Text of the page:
The Holy Coachman, 1912 - by Marc Chagall

Once Chagall had found the appropriate means of expression, the most remarkable pictures followed. The richer and freer his painting became the stronger grew his visionary faculties, and he willingly submitted to the stream of pictures flowing from the unconscious.

They were all associated with Vitebsk and formed an unbroken bond between him and his recollections of the distant land of childhood. He felt completely uninhibited in his inspired fantasy. His memories included all kinds of droll, grotesque, and absurd incidents which he did not hesitate to include, and indeed his peculiar brand of puckish humor liked to emphasize farcical and absurd aspects. His creations were never intended to be frightening, but were meant to lure out of reality its wondrous, fantastic, and droll elements - that mythical and secret realm Shakespeare displayed so perfectly in A Midsummer Night's Dream. The shock given by the absurd was meant to break t hrough the meshes of logic which limit our perception of reality and to create a pure astonishment at what the real can offer - if for once one tries to stand it on its head. Chagall sometimes provoked such breaks in the logical pattern purposely, or, if they occurred fortuitously, he accepted them to keep his mind open to all sensations and the amazement which is the richest source of poetic awareness.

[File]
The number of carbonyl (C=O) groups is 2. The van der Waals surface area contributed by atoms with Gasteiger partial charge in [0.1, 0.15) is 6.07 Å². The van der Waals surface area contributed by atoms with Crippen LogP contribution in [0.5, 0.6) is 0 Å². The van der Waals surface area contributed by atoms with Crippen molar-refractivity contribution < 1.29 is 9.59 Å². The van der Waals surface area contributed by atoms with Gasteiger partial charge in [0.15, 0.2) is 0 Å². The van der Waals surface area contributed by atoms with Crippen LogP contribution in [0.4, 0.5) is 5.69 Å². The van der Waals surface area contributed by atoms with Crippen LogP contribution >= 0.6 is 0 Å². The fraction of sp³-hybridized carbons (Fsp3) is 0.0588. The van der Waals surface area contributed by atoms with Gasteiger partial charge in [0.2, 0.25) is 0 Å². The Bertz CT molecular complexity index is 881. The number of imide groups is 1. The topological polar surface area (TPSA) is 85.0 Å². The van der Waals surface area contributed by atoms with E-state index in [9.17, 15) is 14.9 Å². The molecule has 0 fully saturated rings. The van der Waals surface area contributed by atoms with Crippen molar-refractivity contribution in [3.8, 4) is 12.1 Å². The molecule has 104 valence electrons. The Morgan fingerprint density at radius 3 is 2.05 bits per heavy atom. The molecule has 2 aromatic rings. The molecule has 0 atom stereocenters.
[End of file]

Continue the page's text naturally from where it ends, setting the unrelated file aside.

One of the most remarkable examples is The Holy Coachman. It was painted shortly after To Russia, Asses, and Others and shows similar formal characteristics. The color, however, is more richly modulated. Strident color values are suppressed; instead a muted white, olive green, and dark ochre sound the basic harmony, and are complemented by a deep blue and a heightened sharp red. This more subdued modulation broadens the coloristic experiment which began with the loud and naive color scheme of The Drunkard.

Once again the title comes from Blaise Cendrars, but is not readily understandable when we first look at the figure hurtling down and sliding like a sledge across the snowy field, even if the little flaming coronet - the Jewish prayer cap - on the messenger's head, together with the domed church, suggests something holy. However - the picture is upside down! At the Berlin exhibition of 1914 Herwarth Walden, following some impulse, hung the picture the wrong way up; Chagall, struck by the unexpected apparition of this profane angel bursting upon the scene, accepted the inversion just as he had accepted Cendrars' verbal metaphor, and from then on kept it this way. Such a r eversal, however, was a familiar occurrence in his work. He worked at his pictures from all angles; either way up, one of the houses in the background is always upside down.